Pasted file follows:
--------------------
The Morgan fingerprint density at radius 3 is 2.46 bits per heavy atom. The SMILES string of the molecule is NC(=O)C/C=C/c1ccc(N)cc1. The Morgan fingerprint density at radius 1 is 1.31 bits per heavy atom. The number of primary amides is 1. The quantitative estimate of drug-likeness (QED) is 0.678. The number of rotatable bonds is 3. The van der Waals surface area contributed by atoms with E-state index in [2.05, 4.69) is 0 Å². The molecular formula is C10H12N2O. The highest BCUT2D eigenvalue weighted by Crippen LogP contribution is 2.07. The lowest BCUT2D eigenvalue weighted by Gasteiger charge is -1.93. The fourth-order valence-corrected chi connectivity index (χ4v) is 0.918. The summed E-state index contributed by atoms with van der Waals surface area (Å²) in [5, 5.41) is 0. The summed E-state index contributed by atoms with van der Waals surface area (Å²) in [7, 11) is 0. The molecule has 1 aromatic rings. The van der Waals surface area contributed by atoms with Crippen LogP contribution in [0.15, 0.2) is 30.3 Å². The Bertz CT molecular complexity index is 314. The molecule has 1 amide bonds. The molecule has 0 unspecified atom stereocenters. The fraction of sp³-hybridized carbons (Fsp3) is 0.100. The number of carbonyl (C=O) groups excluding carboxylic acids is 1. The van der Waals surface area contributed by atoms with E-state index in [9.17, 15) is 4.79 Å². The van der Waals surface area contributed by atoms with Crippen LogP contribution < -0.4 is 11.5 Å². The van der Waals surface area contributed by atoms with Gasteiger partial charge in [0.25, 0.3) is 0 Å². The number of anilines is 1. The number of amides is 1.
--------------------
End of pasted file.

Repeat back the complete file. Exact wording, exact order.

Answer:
The Morgan fingerprint density at radius 3 is 2.46 bits per heavy atom. The SMILES string of the molecule is NC(=O)C/C=C/c1ccc(N)cc1. The Morgan fingerprint density at radius 1 is 1.31 bits per heavy atom. The number of primary amides is 1. The quantitative estimate of drug-likeness (QED) is 0.678. The number of rotatable bonds is 3. The van der Waals surface area contributed by atoms with E-state index in [2.05, 4.69) is 0 Å². The molecular formula is C10H12N2O. The highest BCUT2D eigenvalue weighted by Crippen LogP contribution is 2.07. The lowest BCUT2D eigenvalue weighted by Gasteiger charge is -1.93. The fourth-order valence-corrected chi connectivity index (χ4v) is 0.918. The summed E-state index contributed by atoms with van der Waals surface area (Å²) in [5, 5.41) is 0. The summed E-state index contributed by atoms with van der Waals surface area (Å²) in [7, 11) is 0. The molecule has 1 aromatic rings. The van der Waals surface area contributed by atoms with Crippen LogP contribution in [0.15, 0.2) is 30.3 Å². The Bertz CT molecular complexity index is 314. The molecule has 1 amide bonds. The molecule has 0 unspecified atom stereocenters. The fraction of sp³-hybridized carbons (Fsp3) is 0.100. The number of carbonyl (C=O) groups excluding carboxylic acids is 1. The van der Waals surface area contributed by atoms with E-state index in [9.17, 15) is 4.79 Å². The van der Waals surface area contributed by atoms with Crippen LogP contribution < -0.4 is 11.5 Å². The van der Waals surface area contributed by atoms with Gasteiger partial charge in [0.25, 0.3) is 0 Å². The number of anilines is 1. The number of amides is 1.